Austin ISD trustees weigh in on single-sex schools proposals

Preparing for upcoming votes on whether to add proposed single-sex schools to Austin ISD, the board of trustees discussed the merits and downsides of two recommendations at its Jan. 7 work session.

Two separate options were proposed for AISD—one is a college preparatory school for young men, and the other is a new District 1 design that would convert two existing coed middle schools into single-sex schools.

The board must take action on both of the recommendations at its next regular board meeting Jan. 28, according to board President Vincent Torres.

Single-sex environment a 'viable option' for Pearce, Garcia

Regarding the recommendation for District 1, trustees focused on the need to make necessary changes to improve education at Pearce and Garcia middle schools, which have been rated Academically Unacceptable for three of the past four years.

The planning team for the recommendation has said it supports establishing two single-sex middle schools in sixth through eighth grades in a combined attendance area. Students would have the ability to "opt out" and attend another school, though transfers at the middle school level are somewhat limited because of high enrollment, Carstarphen explained.

"Our kids are already opting out," District 1 trustee Cheryl Bradley said, noting she supports the single-sex model.

Carstarphen said single-sex education is a viable option for District 1, as it has been for other high-poverty areas and populations with language needs.

"I think for some students, you do have to kind of shake up the design a bit and have that as an option," she said. "In the case of Pearce and Garcia, I think you have a number of kids who aren't fitting in the traditional design and need this different approach, something that is more personal to them and is more caring about where they are in life."

AISD conducted surveys among households within the attendance zone, with 721 respondents representing 1,049 students. Findings include:

  • Families of 45 percent of students favor establishing single-sex middle schools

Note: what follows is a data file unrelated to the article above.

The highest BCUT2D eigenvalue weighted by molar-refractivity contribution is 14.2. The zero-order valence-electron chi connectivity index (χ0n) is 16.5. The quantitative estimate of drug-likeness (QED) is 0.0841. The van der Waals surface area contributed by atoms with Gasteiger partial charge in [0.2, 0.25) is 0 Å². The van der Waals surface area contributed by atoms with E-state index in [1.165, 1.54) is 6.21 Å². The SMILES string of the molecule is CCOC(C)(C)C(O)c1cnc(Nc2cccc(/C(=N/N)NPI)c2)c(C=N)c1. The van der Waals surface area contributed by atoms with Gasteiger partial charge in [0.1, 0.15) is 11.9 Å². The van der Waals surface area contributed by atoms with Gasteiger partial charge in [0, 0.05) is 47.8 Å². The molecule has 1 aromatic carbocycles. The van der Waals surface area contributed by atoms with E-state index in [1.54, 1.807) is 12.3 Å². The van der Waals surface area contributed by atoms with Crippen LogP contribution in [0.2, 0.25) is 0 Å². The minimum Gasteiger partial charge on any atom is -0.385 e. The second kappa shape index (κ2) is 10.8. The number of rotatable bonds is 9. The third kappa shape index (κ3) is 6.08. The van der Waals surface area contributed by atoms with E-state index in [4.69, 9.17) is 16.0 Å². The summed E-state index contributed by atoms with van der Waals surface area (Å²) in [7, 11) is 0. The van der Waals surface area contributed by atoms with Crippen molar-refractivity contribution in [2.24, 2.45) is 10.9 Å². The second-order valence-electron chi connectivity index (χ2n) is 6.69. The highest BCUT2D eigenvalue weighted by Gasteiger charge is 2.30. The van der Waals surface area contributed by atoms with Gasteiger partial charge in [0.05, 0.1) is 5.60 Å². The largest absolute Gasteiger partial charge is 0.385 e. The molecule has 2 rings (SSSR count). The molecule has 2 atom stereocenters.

• Families with students in upper elementary and middle school grades were somewhat less likely than those with students at lower grades to support a singlegender middle school
  • Families of 48 percent of Hispanic students support a single-sex school in their neighborhood
  • Families of 44 percent of white students support a neighborhood single-sex school
  • Families of 34 percent of African-American students support a neighborhood single-sex school

Trustee Jayme Mathias said he is not convinced that single-sex schools are the solution to the challenges in District 1.

"It's beyond time to make a change in that community," trustee Lori Moya said.

School for young men could transition to bond package

Trustees also discussed the proposed districtwide school for young men as well as where such a school should be located. The recommendation's planning team has placed its support behind renovating the Alternative Learning Center at 901 Neal St., using that as the site for the school, and relocating ALC's services elsewhere.

Another proposed option was co-locating the boys school with an existing middle school and reassigning those students to other schools; Covington, Garcia, Lamar, Martin and Pearce middle schools were among the sites considered. Carstarphen said community feedback indicated co-location is not the preferred option.

Overall, trustees said they support introducing a companion school to the Ann Richards School for Young Women Leaders to the district, citing the all-girls school's high standards and focus on academics, as well as the need for equity in the district.

If the board approves renovating ALC, it will likely delay implementation until the 2014–15 school year and require bond funding. Torres said it is possible to add the project to a potential May bond package, and he would be in favor of leaving it up to the voters.

Trustee Robert Schneider voiced concerns about asking voters for the estimated $20 million–$22 million in bond funding required to renovate ALC because the board is unable to make "tough decisions" about its facilities.

"I think it is important that we have the community support this," Torres said.

The board plans to vote Jan. 28 on both single-sex recommendations.